The World Federalist Institute
The World Federalist Institute promotes debate, discussion, and the sharing of innovative ideas on the principles of federalism and their applicability to contemporary and long-range global governance challenges. Through its select body of Fellows, the Institute demonstrates how various changes in the structures of international organizations can empower the UN to more adequately protect human rights and prevent war between countries and also within countries. It also shows how the world community can combat extreme poverty and slow climate change by taking binding decisions at the local level as one does with nations. As world federalists WFI advocates institutions and practices tending toward democratic global governance within the United Nations and other global bodies, with the support of networks of civil society organizations.
The Institute's fellows explore contemporary and anticipated developments in global governance in the coming decades. They offer structural recommendations in each of GlobalSolutions.org's program areas: preventing war, law and justice, human rights, and the United Nations system. In addition to ongoing semi-formal conversations on U.S. foreign policy and the applicability of federalism in global governance, the Institute presents advisory proposals to CGS' Boards. One project explored the continued viability of the Nuclear Non-Proliferation Treaty (NPT) on which we released an interim report in 2007.
The Institute has also hosted open discussion panels and workshops at CGS's annual forums. Topics included the viability of weighted voting proposals, Southern perspectives on global issues, development of the ICC and enforcement norms, and how to bring the responsibility to protect norm to specific situations such as that in Syria.
Institute Fellows identify and produce innovative proposals to policy global governance challenges being explored by GlobalSolutions.org and other leaders research groups. Our current Fellows include:
|Jim Barton||Thomas Camarella,Esq.||Joshua Cooper|
|Dr. Tad Daley||Stephen Damours||Larry Michael David|
|Troy Davis||Bob Flax||Dr. Ron Glossop|
|Robert Herbst||Didier Jacobs||Dr. Robert Johansen|
|Myron Kronisch||David Lionel||Dr. Genevieve Marcus|
|Dr. Colette Mazzucelli||Bob McKelvey||Saul Mendlovitz, Esq.|
|Debbie Metke||Donna Park||Suzanne Pearce|
|Dr. Joseph Schwartzberg||Dr. Jane Shevtsov||Hank Stone|
|Andrew Strauss, Esq.||Betty Taylor||Ben Urmston, SJ|
|Barbara Walker||Lucy Law Webster||Chuck Woolery|
Brief biographical sketches of the Fellows can be found here.
Federalism and Global Governance
The Institute substantiates the importance of effective international decision-making and action to address contemporary policy challenges of global governance that GlobalSolutions.org's predecessor organizations pioneered and promoted for decades.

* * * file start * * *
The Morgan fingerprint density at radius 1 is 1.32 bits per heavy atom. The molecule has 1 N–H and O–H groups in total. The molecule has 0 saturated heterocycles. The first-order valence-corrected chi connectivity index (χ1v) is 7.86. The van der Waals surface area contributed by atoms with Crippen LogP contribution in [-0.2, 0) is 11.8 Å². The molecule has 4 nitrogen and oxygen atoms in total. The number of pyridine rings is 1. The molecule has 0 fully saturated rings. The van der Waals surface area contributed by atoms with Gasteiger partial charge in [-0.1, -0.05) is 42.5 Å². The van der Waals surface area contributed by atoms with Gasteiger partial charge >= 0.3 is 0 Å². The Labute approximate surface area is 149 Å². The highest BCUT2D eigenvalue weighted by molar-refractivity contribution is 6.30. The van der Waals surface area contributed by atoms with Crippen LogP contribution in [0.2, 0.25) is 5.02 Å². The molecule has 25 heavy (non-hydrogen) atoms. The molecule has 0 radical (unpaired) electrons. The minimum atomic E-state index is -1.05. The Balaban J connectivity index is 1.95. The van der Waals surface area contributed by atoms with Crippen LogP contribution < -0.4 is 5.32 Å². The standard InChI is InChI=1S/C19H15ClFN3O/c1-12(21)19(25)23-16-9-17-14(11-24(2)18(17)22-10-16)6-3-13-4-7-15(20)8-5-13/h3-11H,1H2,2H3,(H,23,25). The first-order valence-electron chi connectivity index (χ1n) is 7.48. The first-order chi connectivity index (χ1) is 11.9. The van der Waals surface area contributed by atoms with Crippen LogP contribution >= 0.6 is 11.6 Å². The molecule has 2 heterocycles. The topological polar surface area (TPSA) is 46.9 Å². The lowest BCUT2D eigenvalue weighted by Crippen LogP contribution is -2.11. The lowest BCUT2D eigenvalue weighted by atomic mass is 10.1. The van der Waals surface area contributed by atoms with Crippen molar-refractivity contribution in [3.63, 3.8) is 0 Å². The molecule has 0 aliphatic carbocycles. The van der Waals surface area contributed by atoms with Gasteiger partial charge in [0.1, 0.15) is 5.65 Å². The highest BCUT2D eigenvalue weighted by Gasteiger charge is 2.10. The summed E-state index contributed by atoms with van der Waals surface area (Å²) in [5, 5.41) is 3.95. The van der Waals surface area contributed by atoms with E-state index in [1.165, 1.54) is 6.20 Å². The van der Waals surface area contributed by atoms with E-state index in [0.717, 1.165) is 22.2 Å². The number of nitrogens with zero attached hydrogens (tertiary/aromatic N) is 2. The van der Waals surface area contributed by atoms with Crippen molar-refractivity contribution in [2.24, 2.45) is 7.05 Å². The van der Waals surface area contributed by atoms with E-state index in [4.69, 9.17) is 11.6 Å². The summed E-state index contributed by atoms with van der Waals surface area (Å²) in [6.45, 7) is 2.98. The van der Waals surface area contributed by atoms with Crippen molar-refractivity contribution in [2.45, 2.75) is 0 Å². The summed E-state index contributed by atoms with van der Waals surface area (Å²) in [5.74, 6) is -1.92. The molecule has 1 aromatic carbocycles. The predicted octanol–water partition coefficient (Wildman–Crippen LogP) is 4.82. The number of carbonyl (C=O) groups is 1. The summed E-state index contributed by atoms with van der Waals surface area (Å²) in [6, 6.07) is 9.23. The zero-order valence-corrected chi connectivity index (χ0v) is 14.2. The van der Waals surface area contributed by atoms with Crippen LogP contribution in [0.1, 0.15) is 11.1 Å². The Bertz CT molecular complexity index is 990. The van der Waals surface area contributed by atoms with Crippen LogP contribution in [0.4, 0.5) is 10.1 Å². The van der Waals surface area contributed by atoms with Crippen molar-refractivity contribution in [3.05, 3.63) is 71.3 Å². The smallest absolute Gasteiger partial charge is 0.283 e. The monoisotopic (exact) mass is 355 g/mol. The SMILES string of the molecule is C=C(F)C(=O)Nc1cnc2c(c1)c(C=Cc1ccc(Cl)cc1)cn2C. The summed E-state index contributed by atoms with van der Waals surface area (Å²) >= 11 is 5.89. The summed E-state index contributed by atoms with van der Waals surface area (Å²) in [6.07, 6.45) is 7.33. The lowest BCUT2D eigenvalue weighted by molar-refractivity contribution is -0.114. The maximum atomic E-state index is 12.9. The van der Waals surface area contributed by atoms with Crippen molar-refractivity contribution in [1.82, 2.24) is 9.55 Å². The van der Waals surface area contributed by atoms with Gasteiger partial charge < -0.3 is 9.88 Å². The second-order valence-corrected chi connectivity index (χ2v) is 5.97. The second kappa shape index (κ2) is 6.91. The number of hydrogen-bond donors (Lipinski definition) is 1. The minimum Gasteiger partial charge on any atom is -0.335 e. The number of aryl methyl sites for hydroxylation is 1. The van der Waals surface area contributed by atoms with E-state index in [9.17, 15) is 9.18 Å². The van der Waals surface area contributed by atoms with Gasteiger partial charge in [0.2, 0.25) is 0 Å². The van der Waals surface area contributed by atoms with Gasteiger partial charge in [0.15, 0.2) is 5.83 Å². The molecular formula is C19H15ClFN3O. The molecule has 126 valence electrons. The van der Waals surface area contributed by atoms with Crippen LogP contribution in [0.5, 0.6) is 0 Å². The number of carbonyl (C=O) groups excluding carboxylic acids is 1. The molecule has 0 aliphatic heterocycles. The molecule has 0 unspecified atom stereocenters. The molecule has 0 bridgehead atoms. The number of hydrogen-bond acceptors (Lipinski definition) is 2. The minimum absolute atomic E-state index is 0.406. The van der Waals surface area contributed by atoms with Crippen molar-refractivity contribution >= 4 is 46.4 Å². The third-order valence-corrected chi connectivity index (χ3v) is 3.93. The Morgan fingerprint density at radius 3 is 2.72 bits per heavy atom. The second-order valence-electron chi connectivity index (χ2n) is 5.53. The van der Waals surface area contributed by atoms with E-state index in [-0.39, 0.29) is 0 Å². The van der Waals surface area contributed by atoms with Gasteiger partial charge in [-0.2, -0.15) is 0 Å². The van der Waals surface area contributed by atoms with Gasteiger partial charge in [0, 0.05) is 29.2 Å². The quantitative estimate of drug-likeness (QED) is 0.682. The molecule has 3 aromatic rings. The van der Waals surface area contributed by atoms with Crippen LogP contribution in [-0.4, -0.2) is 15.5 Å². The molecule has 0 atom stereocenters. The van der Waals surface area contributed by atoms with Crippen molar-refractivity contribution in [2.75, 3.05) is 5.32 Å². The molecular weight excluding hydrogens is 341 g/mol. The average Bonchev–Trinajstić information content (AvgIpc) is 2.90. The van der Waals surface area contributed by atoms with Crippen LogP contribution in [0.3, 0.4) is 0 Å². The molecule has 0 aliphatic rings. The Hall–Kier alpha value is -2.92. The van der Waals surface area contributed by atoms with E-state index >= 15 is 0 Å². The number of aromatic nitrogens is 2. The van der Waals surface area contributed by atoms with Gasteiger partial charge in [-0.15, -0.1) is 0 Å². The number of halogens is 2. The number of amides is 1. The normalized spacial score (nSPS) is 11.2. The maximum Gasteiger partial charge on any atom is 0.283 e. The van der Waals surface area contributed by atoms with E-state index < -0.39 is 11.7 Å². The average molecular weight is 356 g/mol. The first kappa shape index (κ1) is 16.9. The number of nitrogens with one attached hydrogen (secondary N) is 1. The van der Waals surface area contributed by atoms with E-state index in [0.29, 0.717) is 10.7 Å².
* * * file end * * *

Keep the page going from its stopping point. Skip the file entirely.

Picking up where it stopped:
One such policy principle involves the use of federal and quasi-federal structures in building regional unions and getting intergovernmental organizations to extend their efficacy by providing structure for democratic accountability and legal responsibility in regional and sub-regional governance. Federalism leads to decisions and actions at the optimum level. It takes account of the interdependence of groups of nations while preserving their autonomy and respecting the importance of subsidiarity to address problems at the appropriate level of government.
Federal structures can improve economic integration, global justice, and collective security by affecting governments and also specific persons. The International Criminal Court and the European Court of Human Rights demonstrate the responsibility of the individual citizen. Both these institutions exemplify global federalist structures, in that they exercise direct jurisdiction over individuals.
Thus the Security Council no longer needs to take military action against a whole nation when it is possible to apprehend an individual or group of individuals who are violating the norms of international law. The International Criminal Court may indict and prosecute an accused person whenever the relevant national judicial system is unable or unwilling to act. Likewise, regular direct elections to the supranational European Parliament allow European citizens to hold accountable individual policymakers and bureaucrats.
The above examples illustrate the applicability of federalist principles for global governance. They also illustrate the focus of discussions and publications by many of the Institute's members. Fellows identify emerging global concerns. They then propose to Board members innovative policy and institutional solutions such as recommendations for new international norms, the development of regional or multilateral structures, and the establishment of entirely new global institutions.
About the Institute
The World Federalist Institute promotes discussion and review of proposals on the applicability of federalism to contemporary global governance. Through its select body of Fellows, policy experts and CGS staff, the Institute promotes innovative solutions to many of the fundamental challenges facing the world today.
The Global Citizen
A blog by GlobalSolutions.org
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Contact the Institute
For more information on the Institute's current projects or to submit a proposal for review, contact
Submission or acceptance of a proposal does not guarantee its consideration by the Institute, fellows or GlobalSolutions.org. Proposals may be submitted by individuals other than the original author but must acknowledge the source and, where possible, contact information for the author. All efforts will be made to acknowledge submissions, but cannot be guaranteed.